Left powerless and unable to get specialist care for his six-year-old daughter in Libya or a visa for treatment abroad, Abdulhakim Shaybi bought a motor boat and set off with her last month across the Mediterranean.
Two-and-a-half hours into their journey from Sabratha in western Libya, they reached a European ship deployed to rescue migrants, Reuters reported.
“I raised a white flag to the ship in a sign of peace,” Shaybi said from the Italian city of Genoa, where his daughter Sajida, who has the rare blood cell disease aplastic anemia, is now undergoing tests.
“My friend told them that we have a sick little girl.”
The story was quickly picked up on social media as an example of the tragic consequences of Libya’s health system collapsing amid poor security, a funding crisis, and chronic shortages of staff and medicine.
Shaybi said he decided on the boat trip after visiting Tripoli Central Hospital earlier this year and had found it “in a disastrous condition, one hundred times worse than before. There was no nursing staff at night, no medicine, and no health care at all.”
Afflicted by power and water cuts and starved of resources, the hospital is now in a forlorn state.
Three months ago the emergency room was shut after one male nurse was shot and another was beaten. The morgue has run out of space because staff are waiting for authorization to bury bodies unspoken for.
Of 250 foreign nurses, just 40 are left, and female Libyan nurses are afraid to work because of security threats.
“We are only conducting emergency operations now,” General Manager Mukhtar al-Habbas told Reuters.
“We have no anesthetic, sterilizing materials, or medical gauze, so how we can work?,” he added.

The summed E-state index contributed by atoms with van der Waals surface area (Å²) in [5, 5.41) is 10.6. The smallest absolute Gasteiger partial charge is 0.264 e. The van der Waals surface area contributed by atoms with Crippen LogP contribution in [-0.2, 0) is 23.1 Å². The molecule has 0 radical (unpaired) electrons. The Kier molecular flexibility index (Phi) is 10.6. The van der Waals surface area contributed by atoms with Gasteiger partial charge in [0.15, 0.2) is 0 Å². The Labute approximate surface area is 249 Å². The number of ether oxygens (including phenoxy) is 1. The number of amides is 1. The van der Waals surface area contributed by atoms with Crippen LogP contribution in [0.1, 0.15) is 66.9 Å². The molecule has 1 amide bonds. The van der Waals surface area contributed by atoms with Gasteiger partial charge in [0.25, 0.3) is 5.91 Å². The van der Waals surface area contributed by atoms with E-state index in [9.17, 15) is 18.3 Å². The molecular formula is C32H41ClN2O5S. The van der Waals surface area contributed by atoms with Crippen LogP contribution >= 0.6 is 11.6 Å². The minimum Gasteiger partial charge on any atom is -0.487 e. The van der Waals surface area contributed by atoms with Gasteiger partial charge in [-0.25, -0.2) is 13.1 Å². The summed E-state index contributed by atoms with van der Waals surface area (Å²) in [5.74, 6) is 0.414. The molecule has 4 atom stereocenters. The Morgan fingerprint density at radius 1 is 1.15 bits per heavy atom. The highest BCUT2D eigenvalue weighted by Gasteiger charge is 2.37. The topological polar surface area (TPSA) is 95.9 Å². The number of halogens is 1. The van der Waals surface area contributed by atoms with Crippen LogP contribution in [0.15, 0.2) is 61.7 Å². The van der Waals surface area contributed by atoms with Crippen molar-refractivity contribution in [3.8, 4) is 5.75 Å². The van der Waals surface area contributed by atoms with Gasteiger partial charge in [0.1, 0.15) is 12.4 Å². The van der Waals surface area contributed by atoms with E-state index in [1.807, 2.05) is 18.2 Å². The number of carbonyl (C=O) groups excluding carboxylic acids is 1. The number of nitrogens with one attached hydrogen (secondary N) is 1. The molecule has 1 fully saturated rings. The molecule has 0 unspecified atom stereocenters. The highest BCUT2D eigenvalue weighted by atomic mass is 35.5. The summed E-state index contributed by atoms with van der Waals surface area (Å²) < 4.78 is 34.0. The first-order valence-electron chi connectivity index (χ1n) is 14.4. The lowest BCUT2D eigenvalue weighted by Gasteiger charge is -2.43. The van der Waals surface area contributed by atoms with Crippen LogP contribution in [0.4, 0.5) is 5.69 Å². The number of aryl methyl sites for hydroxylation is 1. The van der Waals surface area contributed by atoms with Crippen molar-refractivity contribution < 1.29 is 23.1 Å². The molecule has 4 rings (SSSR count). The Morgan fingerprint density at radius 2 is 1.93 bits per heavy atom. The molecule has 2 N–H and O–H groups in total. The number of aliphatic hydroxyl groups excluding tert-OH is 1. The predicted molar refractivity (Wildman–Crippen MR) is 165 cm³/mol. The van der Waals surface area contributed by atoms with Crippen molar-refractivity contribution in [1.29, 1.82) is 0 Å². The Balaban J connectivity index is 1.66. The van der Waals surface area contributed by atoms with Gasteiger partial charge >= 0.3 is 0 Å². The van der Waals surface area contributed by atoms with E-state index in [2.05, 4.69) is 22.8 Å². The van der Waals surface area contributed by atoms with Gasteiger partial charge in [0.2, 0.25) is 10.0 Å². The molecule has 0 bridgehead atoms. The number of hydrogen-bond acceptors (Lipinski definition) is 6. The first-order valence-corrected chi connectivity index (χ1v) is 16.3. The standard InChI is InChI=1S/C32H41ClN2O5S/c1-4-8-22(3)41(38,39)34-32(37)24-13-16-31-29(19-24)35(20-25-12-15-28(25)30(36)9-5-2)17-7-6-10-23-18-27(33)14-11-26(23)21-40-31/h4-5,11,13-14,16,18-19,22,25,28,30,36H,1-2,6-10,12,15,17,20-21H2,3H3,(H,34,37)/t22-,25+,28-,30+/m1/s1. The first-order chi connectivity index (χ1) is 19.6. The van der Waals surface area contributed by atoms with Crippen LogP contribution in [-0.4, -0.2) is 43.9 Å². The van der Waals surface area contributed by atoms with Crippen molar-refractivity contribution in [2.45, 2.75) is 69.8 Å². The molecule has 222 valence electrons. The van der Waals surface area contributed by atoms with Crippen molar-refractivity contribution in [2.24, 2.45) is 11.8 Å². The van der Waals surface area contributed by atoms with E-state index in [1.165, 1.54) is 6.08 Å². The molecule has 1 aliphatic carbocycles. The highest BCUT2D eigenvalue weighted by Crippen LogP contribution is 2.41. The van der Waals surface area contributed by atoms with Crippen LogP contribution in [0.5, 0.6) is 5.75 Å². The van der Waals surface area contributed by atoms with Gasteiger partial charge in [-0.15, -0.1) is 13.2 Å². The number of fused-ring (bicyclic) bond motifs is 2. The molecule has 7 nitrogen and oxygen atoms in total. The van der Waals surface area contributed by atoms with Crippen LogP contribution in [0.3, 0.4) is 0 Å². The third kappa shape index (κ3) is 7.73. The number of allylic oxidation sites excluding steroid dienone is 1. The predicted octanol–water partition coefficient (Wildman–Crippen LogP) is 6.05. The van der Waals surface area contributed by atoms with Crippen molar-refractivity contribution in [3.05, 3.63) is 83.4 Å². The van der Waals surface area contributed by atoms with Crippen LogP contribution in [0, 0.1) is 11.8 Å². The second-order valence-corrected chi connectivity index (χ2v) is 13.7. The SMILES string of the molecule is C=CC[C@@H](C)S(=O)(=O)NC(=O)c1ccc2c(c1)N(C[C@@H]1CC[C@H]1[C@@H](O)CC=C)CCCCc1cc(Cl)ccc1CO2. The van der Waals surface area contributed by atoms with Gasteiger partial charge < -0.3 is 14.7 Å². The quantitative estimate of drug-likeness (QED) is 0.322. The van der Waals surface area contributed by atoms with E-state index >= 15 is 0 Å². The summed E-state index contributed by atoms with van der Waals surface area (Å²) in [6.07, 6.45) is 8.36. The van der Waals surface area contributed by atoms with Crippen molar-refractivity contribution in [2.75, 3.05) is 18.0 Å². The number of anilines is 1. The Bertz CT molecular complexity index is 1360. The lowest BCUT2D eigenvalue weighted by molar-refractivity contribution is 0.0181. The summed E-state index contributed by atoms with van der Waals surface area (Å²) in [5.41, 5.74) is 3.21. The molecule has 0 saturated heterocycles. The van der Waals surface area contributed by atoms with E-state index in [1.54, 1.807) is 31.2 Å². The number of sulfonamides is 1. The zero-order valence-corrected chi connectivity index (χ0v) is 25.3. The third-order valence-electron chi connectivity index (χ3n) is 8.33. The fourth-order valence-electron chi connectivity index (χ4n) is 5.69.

The situation is consistent throughout Libya. About half of the country’s 159 hospitals are either closed or barely delivering services, said Haroon Rashid, a World Health Organization official.
Rashid adds that indigenous malaria cases have recently resurfaced in the south, and it fears a re-emergence of polio as well as increasing resistance to HIV drugs due to users switching between different brands because of lack of supply.
Political turmoil, corruption, and financial pressure caused by a steep fall in oil earnings have cut off funding to health facilities, yet Libya’s underlying wealth means foreign donors are reluctant to give.
“Everyone is saying that Libya is a rich country, and they may have frozen assets but they have nothing in hand,” said Rashid.
At the Tripoli Medical Centre, the largest state hospital in the capital, metal donation boxes have been placed at the entrance and the walls of the pharmacy are bare.
Some equipment has been switched off by contractors who haven’t been paid, said General Manager Mohammed Ehnaish, and the remaining nursing staff threaten to leave over lack of salaries.